Then we get on to the fact that it is pretty much garbage as a trackpad in daily use. Despite the fact it is a “precision trackpad” it’s still terrible. Tracking is slow, scrolling took me literally a week of tweaking to get it tolerable, and the click and tap gestures just felt so off and I could never figure out why. It just goes to show you that just because something is a precision trackpad, it doesn’t make it a good trackpad, because honestly, the only trackpad I like less than this is the one on the YogaBook, and I hate that one because it is too small and basically not there. I just wish this one wasn’t here also.

Now I’ve ragged on that trackpad, what about the keyboard? Well honestly, it isn’t much better. On the plus side, the layout hasn’t been messed with too much, and the font isn’t stupid like some of the former Razer laptops, but once again, that’s pretty much it. It hasn’t got any backlighting, the keys wobble, and worst of all the travel is poor and the keys are mushy. I can get used to no travel, like with the YogaBook. I can even get used to little travel with audible feedback, like Apple’s new Butterfly (gen2) switches, but this? This I couldn’t get on with. I had to stop writing this review on the Swift 7 because the error rate was far too high and I’d spend more time editing the errors than I did writing the piece.

Mushy keys are hard to deal with, because you aren’t sure whether you’ve actuated a key or not because the feel of bottoming out just doesn’t feel the same, add in the short amount of travel and the fact there is almost no sound from it, it made it really hard to type on, and when I am more accurate with a keyboard that literally isn’t there and isn’t giving me any feedback (I turned off sounds and haptics on the YogaBook) compared to your keyboard that is, there is a problem there.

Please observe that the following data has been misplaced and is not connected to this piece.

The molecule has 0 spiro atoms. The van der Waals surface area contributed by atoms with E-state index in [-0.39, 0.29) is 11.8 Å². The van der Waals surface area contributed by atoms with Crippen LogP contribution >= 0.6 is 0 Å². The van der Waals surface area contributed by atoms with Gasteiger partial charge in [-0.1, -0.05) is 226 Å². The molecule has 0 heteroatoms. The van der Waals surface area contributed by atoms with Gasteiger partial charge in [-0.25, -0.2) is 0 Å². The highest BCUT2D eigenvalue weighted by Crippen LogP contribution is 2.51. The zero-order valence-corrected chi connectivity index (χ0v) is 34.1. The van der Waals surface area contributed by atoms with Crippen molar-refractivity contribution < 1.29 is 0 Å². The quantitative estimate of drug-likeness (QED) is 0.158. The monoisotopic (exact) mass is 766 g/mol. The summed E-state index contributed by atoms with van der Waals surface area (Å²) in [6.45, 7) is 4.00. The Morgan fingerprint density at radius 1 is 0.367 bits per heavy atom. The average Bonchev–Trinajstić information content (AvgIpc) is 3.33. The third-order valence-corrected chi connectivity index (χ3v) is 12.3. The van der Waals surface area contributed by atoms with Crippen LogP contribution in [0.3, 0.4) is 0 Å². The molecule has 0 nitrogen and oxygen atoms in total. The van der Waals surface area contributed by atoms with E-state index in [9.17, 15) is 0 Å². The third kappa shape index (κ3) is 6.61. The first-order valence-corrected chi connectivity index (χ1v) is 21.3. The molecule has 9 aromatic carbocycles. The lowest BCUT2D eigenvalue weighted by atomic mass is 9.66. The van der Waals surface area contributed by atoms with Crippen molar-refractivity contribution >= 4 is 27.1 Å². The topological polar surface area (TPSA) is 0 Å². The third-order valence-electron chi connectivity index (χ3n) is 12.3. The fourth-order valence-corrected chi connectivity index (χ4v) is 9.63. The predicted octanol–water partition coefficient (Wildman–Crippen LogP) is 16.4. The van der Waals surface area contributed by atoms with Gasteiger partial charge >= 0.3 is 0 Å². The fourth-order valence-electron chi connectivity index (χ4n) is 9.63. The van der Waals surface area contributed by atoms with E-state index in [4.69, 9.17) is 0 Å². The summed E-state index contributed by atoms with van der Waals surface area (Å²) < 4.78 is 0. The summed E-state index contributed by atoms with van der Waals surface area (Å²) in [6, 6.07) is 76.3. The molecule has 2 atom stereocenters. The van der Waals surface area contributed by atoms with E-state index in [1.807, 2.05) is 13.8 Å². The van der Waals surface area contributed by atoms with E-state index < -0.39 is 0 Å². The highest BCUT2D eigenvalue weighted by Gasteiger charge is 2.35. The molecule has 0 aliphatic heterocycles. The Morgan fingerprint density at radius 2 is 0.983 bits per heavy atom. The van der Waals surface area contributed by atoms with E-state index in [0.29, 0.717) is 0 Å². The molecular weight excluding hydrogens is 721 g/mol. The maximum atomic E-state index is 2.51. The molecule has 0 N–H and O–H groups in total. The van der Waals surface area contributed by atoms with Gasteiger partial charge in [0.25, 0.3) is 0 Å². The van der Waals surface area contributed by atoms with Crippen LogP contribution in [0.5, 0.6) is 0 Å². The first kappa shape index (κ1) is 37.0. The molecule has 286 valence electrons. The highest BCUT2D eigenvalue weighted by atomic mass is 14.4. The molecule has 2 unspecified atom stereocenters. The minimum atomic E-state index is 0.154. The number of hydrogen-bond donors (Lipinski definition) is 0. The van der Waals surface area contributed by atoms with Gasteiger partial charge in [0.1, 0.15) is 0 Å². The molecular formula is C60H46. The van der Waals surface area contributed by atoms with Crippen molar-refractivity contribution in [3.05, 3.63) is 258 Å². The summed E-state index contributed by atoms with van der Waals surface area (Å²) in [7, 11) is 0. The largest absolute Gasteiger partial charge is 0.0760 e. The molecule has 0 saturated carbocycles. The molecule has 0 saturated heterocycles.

Swift 7 Review

Well how about we look sideways and check out the I/O. This’ll be fast, don’t worry. There are 2 USB-C ports, both of which can charge, only one of the two is able to transmit video though. There’s also a 3.5mm audio socket. That is it. The USB-C ports are awesome, and I don’t actually mind the lack of a Type-A port, as not only do Acer give you an A-to-C adaptor in the box, I already have a couple myself peppered around my bag, my work and my home, but if you didn’t have those, it might be a tad harder than for me. The Swift 7 is meant to come with a Type-C to HDMI adaptor, mine did not, but luckily I can’t remember the last time I had to use such a thing. If you do on a regular basis, it might be worth investing in a dongle or a Type-C cable with an HDMI jack on the other end.

USB-C really is great, fact. The fact that up to 100w of power can be transmitted via compatible cables means that if, like me, you have a USB-C enabled phone, you can head out with your phone and laptop, but only bring a single charger (I tend to bring the most powerful one as lower power ones can’t always charge a laptop, even slowly) and this is awesome. It can also be adapted to pretty much everything, so if you need HDMI, DisplayPort, USB-A, MicroUSB, MiniUSB, Ethernet etc. If you need it, there is likely a cable, and adaptor or a hub for it. Sure, whilst you’re making the transition the #DongleLife might not be the most convenient, but you’d be surprised how quickly that Type-C will take over even if you only have one device that needs it, because it is usually the main device, and once you buy the adaptor or cable or hub once, you already have it, and then you’re set. It’s a slight inconvenience at the start, but you’d be surprised at how quick you get over it.